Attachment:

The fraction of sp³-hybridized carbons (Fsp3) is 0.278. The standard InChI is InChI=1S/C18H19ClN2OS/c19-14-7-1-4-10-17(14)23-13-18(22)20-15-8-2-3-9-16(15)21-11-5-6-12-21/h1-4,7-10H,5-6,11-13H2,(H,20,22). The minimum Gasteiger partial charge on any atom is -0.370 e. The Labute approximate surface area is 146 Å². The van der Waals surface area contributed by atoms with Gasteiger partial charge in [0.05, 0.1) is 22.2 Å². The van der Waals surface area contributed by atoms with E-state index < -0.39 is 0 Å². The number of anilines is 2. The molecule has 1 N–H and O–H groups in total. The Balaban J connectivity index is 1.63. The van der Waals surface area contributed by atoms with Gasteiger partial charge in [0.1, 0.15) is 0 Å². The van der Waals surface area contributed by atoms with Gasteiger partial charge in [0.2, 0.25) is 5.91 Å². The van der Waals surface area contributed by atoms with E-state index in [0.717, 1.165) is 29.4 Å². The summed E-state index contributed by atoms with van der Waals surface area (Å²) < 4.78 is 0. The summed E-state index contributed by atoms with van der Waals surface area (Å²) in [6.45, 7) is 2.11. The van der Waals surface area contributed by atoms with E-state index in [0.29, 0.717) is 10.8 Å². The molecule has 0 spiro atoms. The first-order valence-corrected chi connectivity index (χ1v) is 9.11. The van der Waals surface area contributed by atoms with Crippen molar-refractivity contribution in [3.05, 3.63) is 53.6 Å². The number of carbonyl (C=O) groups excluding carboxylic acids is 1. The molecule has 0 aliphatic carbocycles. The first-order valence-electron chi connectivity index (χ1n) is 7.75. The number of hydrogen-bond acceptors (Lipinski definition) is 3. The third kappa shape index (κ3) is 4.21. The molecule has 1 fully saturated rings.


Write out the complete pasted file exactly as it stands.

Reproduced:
The fraction of sp³-hybridized carbons (Fsp3) is 0.278. The standard InChI is InChI=1S/C18H19ClN2OS/c19-14-7-1-4-10-17(14)23-13-18(22)20-15-8-2-3-9-16(15)21-11-5-6-12-21/h1-4,7-10H,5-6,11-13H2,(H,20,22). The minimum Gasteiger partial charge on any atom is -0.370 e. The Labute approximate surface area is 146 Å². The van der Waals surface area contributed by atoms with Gasteiger partial charge in [0.05, 0.1) is 22.2 Å². The van der Waals surface area contributed by atoms with E-state index < -0.39 is 0 Å². The number of anilines is 2. The molecule has 1 N–H and O–H groups in total. The Balaban J connectivity index is 1.63. The van der Waals surface area contributed by atoms with Gasteiger partial charge in [0.1, 0.15) is 0 Å². The van der Waals surface area contributed by atoms with Gasteiger partial charge in [0.2, 0.25) is 5.91 Å². The van der Waals surface area contributed by atoms with E-state index in [0.717, 1.165) is 29.4 Å². The summed E-state index contributed by atoms with van der Waals surface area (Å²) < 4.78 is 0. The summed E-state index contributed by atoms with van der Waals surface area (Å²) in [6.45, 7) is 2.11. The van der Waals surface area contributed by atoms with E-state index in [0.29, 0.717) is 10.8 Å². The molecule has 0 spiro atoms. The first-order valence-corrected chi connectivity index (χ1v) is 9.11. The van der Waals surface area contributed by atoms with Crippen molar-refractivity contribution in [3.05, 3.63) is 53.6 Å². The number of carbonyl (C=O) groups excluding carboxylic acids is 1. The molecule has 0 aliphatic carbocycles. The first-order valence-electron chi connectivity index (χ1n) is 7.75. The number of hydrogen-bond acceptors (Lipinski definition) is 3. The third kappa shape index (κ3) is 4.21. The molecule has 1 fully saturated rings.